By Kara Scannell
(CNN) -- Donald Trump has been indicted by a Manhattan grand jury, according to multiple sources familiar with the matter -- the first time in American history that a current or former president has faced criminal charges.
The indictment has been filed under seal and will be announced in the coming days. The charges are not publicly known at this time, one source told CNN.
Manhattan District Attorney Alvin Bragg's office will reach out to Trump's attorneys to discuss his surrender to face an arraignment.
CNN has reached out to Trump's attorneys for comment.
The DA's office has been investigating the former president in connection with his alleged role in a hush money payment scheme and cover-up involving adult film star Stormy Daniels that dates to the 2016 presidential election.
The decision is sure to send shockwaves across the country, pushing the American political system -- which has never seen one of its ex-leaders confronted with criminal charges, let alone while running again for president -- into uncharted waters.
The legal action against Trump jolts the 2024 presidential campaign into a new phase -- where the former president has vowed to keep running in the face of criminal charges.
Trump has frequently called the various investigations surrounding him a "witch hunt," attempting to sway public opinion on them by casting himself as a victim of what he's claimed are political probes led by Democratic prosecutors. As the indictment reportedly neared, Trump urged his supporters to protest his arrest, echoing his calls to action following the 2020 election as he tried to overturn his loss to President Joe Biden.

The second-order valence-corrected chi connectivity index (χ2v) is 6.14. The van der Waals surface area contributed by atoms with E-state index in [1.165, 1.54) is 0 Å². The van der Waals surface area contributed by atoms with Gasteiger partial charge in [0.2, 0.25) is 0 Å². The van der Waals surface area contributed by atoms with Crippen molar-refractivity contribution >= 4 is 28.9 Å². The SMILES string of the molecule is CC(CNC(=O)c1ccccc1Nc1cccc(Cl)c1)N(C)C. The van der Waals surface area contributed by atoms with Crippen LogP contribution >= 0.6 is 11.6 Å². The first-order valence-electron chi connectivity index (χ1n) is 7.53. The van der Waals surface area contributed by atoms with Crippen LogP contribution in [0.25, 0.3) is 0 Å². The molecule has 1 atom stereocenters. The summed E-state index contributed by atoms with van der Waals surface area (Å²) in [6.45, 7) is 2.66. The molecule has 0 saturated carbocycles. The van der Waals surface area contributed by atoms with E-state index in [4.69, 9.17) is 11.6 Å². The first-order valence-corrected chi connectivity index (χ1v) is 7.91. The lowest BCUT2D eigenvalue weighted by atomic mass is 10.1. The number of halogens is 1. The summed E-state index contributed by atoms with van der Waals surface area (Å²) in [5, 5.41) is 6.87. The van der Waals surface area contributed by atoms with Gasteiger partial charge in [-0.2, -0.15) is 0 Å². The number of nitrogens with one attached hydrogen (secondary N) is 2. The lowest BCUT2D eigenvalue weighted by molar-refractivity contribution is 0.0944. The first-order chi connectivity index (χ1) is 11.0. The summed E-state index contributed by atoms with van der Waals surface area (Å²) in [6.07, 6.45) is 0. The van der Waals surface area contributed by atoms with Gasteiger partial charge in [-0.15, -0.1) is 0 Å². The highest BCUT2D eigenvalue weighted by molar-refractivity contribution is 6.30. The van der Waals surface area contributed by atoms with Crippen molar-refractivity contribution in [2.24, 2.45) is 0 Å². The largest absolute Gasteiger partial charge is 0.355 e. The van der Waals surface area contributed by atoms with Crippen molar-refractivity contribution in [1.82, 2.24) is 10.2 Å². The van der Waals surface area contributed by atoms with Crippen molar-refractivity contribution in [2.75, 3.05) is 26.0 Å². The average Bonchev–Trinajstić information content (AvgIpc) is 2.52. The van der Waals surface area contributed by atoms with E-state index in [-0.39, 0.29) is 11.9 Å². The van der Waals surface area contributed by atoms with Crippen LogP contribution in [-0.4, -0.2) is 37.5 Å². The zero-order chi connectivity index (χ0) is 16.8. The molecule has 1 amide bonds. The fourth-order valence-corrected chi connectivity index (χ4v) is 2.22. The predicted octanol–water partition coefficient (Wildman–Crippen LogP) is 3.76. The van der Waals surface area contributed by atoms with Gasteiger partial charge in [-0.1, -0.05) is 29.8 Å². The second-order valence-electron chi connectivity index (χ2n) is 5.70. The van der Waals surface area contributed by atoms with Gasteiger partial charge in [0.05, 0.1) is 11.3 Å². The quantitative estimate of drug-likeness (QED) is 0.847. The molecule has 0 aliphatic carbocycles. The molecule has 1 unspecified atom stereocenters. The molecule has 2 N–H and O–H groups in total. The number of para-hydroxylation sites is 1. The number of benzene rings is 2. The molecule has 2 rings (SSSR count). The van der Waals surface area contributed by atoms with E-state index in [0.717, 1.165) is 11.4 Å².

Trump has long avoided legal consequences in his personal, professional and political lives. He has settled a number of private civil lawsuits through the years and paid his way out of disputes concerning the Trump Organization, his namesake company. As president, he was twice impeached by the Democratic-led House, but avoided conviction by the Senate.
In December, the Trump Organization was convicted on multiple charges of tax fraud, though Trump himself was not charged in that case.
Trump's Republican allies -- as well as his 2024 GOP rivals -- have condemned the Manhattan district attorney's office over the looming indictment, and House Speaker Kevin McCarthy has vowed to launch an investigation into the matter.
Bragg's office had signaled as recently as early March that they were close to bringing charges against Trump after they invited the ex-president to testify before the grand jury probing the hush money scheme. Potential defendants in New York are required by law to be notified and invited to appear before a grand jury weighing charges. But Trump ultimately declined to appear before the panel.
The long-running investigation first began under Bragg's predecessor, Cy Vance, when Trump was in office. It relates to a $130,000 payment made by Trump's then-personal attorney Michael Cohen to Daniels in late October 2016, days before the 2016 presidential election, to silence her from going public about an alleged affair with Trump a decade earlier. Trump has denied the affair.
At issue in the investigation is the payment made to Daniels and the Trump Organization's reimbursement to Cohen.
According to court filings in Cohen's own federal prosecution, Trump Organization executives authorized payments to him totaling $420,000 to cover his original $130,000 payment and tax liabilities and reward him with a bonus. The Trump Organization noted the reimbursements as a legal expense in its internal books. Trump has denied knowledge of the payment.
This story is breaking and will be updated.
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